Campaigners are bidding for Syrians trapped in their own country to be allowed to bypass traffickers and dangerous boat journeys in a bid to join their loved ones who have already fled and are based in Ireland.

Immigrant support group Nasc claims there is a lack of urgency in the government’s attempts to bring refugees to Ireland. Nasc chief executive Fiona Finn said the rate of refusal for family reunification of Syrians was very high.

Her campaign group, based in Cork, is urging the government to introduce a new scheme to allow family members join their loved ones in Ireland.

Nasc is the Irish word for link. The organization’s aim is to link immigrants and ethnic minorities and their rights.

The group says the government should introduce a scheme based on the 2014 Syrian Humanitarian Admission Program (Shap) under which 103 visas were issued to Syrians hoping to join family in Ireland.

Finn said the proposed “safe passage” scheme would allow people to “bypass the use of traffickers and smugglers and the reliance on dangerous boat crossing, providing a safe and legal channel for Syrians to join their loved ones here in Ireland.”

The campaigners said the scheme would be a “perfect complement” to the ongoing Refugee Protection Program and, through a sponsorship mechanism, would not place any additional burden on the Irish government.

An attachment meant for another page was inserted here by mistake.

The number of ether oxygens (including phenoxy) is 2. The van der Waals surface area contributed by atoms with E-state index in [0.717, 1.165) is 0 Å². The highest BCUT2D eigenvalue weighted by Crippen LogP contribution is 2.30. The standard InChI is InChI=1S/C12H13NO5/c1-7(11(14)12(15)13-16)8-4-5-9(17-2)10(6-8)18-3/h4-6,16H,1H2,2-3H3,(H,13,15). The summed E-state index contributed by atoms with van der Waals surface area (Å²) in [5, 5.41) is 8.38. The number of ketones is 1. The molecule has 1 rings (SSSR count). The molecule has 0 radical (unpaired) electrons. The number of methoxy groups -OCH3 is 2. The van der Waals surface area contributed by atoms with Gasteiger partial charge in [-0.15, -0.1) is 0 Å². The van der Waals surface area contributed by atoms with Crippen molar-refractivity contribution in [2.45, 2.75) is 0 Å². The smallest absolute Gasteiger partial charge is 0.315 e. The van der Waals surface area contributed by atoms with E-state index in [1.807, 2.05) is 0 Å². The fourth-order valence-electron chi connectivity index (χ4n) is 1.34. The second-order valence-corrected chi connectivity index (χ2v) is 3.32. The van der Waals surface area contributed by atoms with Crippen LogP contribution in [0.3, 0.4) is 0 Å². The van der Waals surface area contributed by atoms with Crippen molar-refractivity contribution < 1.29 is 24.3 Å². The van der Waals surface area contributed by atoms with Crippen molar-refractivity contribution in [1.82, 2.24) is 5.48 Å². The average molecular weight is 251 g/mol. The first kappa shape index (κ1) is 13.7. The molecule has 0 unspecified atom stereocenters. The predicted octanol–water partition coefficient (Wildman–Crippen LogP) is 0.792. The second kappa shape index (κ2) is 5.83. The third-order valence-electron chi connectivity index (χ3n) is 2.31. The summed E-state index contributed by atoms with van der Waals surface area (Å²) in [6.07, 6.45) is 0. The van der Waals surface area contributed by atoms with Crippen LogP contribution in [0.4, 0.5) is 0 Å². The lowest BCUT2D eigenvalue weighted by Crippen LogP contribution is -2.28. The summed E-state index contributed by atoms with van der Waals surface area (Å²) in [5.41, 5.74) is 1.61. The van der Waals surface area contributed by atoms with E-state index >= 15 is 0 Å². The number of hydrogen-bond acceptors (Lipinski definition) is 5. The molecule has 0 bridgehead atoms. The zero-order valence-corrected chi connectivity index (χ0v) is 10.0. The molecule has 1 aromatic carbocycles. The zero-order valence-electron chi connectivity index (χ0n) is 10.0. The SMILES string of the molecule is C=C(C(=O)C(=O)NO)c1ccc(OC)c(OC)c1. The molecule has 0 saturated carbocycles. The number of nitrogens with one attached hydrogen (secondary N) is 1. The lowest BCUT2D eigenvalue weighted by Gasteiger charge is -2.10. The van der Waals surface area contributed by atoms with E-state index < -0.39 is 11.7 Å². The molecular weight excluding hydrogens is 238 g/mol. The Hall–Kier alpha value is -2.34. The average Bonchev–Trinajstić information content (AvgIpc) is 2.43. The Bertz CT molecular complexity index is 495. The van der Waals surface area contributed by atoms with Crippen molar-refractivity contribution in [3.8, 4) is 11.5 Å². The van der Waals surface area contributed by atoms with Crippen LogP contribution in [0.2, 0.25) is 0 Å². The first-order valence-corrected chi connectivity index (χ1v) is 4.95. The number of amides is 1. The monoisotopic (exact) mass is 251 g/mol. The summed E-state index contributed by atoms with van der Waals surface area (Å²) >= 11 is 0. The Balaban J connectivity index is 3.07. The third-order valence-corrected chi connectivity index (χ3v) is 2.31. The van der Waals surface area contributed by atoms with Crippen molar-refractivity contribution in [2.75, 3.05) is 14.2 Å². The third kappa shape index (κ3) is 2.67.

Amjad Shaaban moved to Cork in 2011 as a Swedish national after being offered a job in sales. He left Syria in 2005 and became an EU citizen after moving to Sweden for work.

The last time he saw his parents and older brothers was in 2010 when he visited the family outside Damascus. In 2012, his mother died of a heart attack.

Earlier this year Shaaban applied for his father and brothers to join him in Ireland. In April his father died of a stroke only three days after he discovered his application had been refused. His appeal for his brothers to join him was also refused.

“My two brothers are older, they’re single and don’t have families. I’m capable of hosting them, I have a decent salary plus I own a flat in Cork,” Shaaban said.

“I’m contributing to this society and all I ask for in return is a safe place for my brothers.”